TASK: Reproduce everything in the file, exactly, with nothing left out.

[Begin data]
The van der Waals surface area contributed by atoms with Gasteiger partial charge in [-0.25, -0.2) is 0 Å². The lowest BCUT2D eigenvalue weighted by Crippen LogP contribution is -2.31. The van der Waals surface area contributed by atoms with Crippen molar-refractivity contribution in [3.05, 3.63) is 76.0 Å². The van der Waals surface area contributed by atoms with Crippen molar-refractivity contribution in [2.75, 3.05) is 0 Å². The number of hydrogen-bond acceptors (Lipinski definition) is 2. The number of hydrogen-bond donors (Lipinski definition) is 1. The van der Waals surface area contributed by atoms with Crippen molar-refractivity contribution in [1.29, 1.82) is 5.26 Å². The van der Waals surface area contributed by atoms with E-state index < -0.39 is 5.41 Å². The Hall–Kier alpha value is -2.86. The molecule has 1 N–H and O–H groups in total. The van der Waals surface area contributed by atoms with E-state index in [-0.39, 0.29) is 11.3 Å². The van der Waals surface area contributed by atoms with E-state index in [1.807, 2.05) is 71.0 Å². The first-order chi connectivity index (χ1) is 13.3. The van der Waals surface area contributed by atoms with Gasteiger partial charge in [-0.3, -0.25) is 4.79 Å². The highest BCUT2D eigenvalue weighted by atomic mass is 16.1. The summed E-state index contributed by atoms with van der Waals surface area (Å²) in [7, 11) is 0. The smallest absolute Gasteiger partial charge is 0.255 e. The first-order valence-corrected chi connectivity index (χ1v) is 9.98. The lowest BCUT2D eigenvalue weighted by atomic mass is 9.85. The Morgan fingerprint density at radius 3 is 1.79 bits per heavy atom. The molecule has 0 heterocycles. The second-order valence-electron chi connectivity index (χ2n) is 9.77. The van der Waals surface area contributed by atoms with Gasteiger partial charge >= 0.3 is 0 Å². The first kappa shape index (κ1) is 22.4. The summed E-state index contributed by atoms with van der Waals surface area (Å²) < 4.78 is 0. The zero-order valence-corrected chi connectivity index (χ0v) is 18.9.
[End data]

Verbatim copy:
The van der Waals surface area contributed by atoms with Gasteiger partial charge in [-0.25, -0.2) is 0 Å². The lowest BCUT2D eigenvalue weighted by Crippen LogP contribution is -2.31. The van der Waals surface area contributed by atoms with Crippen molar-refractivity contribution in [3.05, 3.63) is 76.0 Å². The van der Waals surface area contributed by atoms with Crippen molar-refractivity contribution in [2.75, 3.05) is 0 Å². The number of hydrogen-bond acceptors (Lipinski definition) is 2. The number of hydrogen-bond donors (Lipinski definition) is 1. The van der Waals surface area contributed by atoms with Crippen molar-refractivity contribution in [1.29, 1.82) is 5.26 Å². The van der Waals surface area contributed by atoms with E-state index < -0.39 is 5.41 Å². The Hall–Kier alpha value is -2.86. The molecule has 1 N–H and O–H groups in total. The van der Waals surface area contributed by atoms with E-state index in [-0.39, 0.29) is 11.3 Å². The van der Waals surface area contributed by atoms with E-state index in [1.807, 2.05) is 71.0 Å². The first-order chi connectivity index (χ1) is 13.3. The van der Waals surface area contributed by atoms with Gasteiger partial charge in [-0.3, -0.25) is 4.79 Å². The highest BCUT2D eigenvalue weighted by atomic mass is 16.1. The summed E-state index contributed by atoms with van der Waals surface area (Å²) in [7, 11) is 0. The smallest absolute Gasteiger partial charge is 0.255 e. The first-order valence-corrected chi connectivity index (χ1v) is 9.98. The lowest BCUT2D eigenvalue weighted by atomic mass is 9.85. The Morgan fingerprint density at radius 3 is 1.79 bits per heavy atom. The molecule has 0 heterocycles. The second-order valence-electron chi connectivity index (χ2n) is 9.77. The van der Waals surface area contributed by atoms with Gasteiger partial charge >= 0.3 is 0 Å². The first kappa shape index (κ1) is 22.4. The summed E-state index contributed by atoms with van der Waals surface area (Å²) < 4.78 is 0. The zero-order valence-corrected chi connectivity index (χ0v) is 18.9.